It was about five years ago when Karegeya Francois first heard that Heifer Rwanda was starting a goat project in Rwangabarezi village.
It intrigued him and his wife, Muskansanga Esperance, but Francois was skeptical. Though Rwandans have a long history of cattle herding, Francois said there is a cultural resistance to goat farming.
“We were desperate at that time. Many people and organizations had come [to Rwangabarezi] and made promises before, but they never came back,” he said.
Francois, Esperance and their seven children were trapped in grinding poverty. Francois earned less than $200 a year. They had no animals to provide manure, meat or income. Even worse, the couple and one of their daughters are HIV-positive. They were always sick and without the energy to work, so they weren’t able to save money. Whatever little money they could scrape together would be used immediately.
In mid-August 2011, among Heifer’s gifts of gardening tools, vegetable seeds, mineral licks and animal medication, Francois received a white purebred Saanen dairy goat. Within a month she gave birth and started producing about three quarts of milk a day.
Following trainings on kitchen gardening, animal husbandry, record keeping, nutrition, HIV awareness and Heifer’s 12 Cornerstones for Just and Sustainable Development, Francois was eager to pass on the gifts of his family’s newly gained sustainability and self-reliance. Since 2011, their first goat has produced five offspring, and those produced 12 more. Now the family owns 10 goats, three of which are milk-producing, and two cows.
Help launch a chain of positive change for a family like Francois’.
“We thought milk was just for children, but now adults drink it because we see it as a medicine,” Francois said.
HIV-positive mothers are their biggest buyers. The women, who are weak from recent childbirth, recover more quickly if they drink goat milk. News of the milk’s health benefits has spread and now even people without HIV will drink it. Many of Francois' friends tell him they like the taste of goat milk more than cow milk.
“Before, I wouldn’t even have considered drinking goat milk. Now no one can take it away from me. Cow’s milk doesn’t even compare,” Esperance said.
“People have come to value and love these goats,” said Francois.
His family now sells about six quarts of goat milk for $3.54 each day.
The stigma of being HIV-positive always loomed over them. The couple both knew they were infected by 2000. Their daughter, Belize, is their only child who is HIV-positive, but all of their children were bullied at school for having sick parents.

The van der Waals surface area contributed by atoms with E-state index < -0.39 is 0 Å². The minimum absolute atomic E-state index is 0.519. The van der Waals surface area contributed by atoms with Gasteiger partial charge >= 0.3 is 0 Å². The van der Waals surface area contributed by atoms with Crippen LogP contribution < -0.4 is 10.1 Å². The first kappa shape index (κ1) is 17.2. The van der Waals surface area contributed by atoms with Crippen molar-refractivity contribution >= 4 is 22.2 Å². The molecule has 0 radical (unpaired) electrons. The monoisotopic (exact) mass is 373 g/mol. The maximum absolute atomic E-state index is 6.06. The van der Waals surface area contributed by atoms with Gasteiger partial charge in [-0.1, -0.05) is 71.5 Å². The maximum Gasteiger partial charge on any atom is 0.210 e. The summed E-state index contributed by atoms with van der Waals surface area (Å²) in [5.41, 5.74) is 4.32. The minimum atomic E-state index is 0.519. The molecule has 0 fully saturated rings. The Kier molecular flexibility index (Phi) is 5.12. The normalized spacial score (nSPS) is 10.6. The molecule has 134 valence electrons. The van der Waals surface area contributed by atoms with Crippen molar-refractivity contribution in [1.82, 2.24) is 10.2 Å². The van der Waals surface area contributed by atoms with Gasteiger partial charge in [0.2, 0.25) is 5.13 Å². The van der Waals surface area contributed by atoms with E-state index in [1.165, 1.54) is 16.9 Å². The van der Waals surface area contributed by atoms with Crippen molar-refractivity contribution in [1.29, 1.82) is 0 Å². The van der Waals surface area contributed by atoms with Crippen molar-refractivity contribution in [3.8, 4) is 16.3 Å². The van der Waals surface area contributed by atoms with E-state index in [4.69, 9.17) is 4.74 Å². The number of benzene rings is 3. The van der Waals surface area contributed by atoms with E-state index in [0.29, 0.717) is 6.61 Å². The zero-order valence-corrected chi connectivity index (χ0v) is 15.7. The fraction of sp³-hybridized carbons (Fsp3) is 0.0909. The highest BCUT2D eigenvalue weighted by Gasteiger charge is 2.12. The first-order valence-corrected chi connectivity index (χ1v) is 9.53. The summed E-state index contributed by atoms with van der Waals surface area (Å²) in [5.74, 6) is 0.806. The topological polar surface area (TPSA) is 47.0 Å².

Their improved diet boosted their health. Their cell counts are more stable. Esperance is much stronger and has almost doubled her body weight.
“This intervention Heifer made saved our lives,” said Francois.
Esperance said Francois has gotten stronger, too. “He is able to work more; I can see that he is more creative and enterprising,” Esperance said.
As part of the project, Francois participated in some trainings on manure, composting and crop production. He knew manure was good for crops, but didn’t realize how important it was.
“That training opened my mind to things we took for granted,” said Francois.
Before the project, they only grew maize and beans because their soil quality was poor and their yields were low. Incorporating manure into their farming has improved the land and increased their yields.
Where in the past they would have only produced two bags of beans, they are harvesting 10 bags. They cultivate a little more than one acre with a variety of crops: maize, soybeans, cabbage, beets, onions, matooke (a type of banana used for cooking). Their crops feed the family, with plenty left over to sell.
“This project has changed our history,” said Esperance. “It gave us milk and made us wealthy.”
“Heifer has raised my children,” said Francois. “It is because of them that we can afford their school fees.”
They spend more than $1,100 each year to send their children to primary and secondary schools.
Francois and Esperance believe that a good education is the only sure way for their children to have a better life.
“I want all of my children to broaden their minds and to go to university. I don’t want them to lack for anything at all,” said Esperance.
Francois, who was once discriminated against for being HIV-positive, is now a model farmer in his community. He is working to break down cultural barriers and show outsiders the value of goats. Groups of farmers tour his farm to learn about goats, goat milk, livestock management and more. After a group of blind people visited his farm, Francois and his group decided to pass on 10 goats to them in November 2014. He was so happy to pass on that he decided to give two goats.
Francois also wants to further develop his goat business by processing the milk and making goat cheese.
Francois said Heifer's success is different because they look beyond short-term relief to change families forever.
“I owe my life to Heifer and the government that brought them here. Thank you for being an organization with compassion,” Francois said. “You rescued us.”
Story and photos by Christian DeVries and Katya Cengel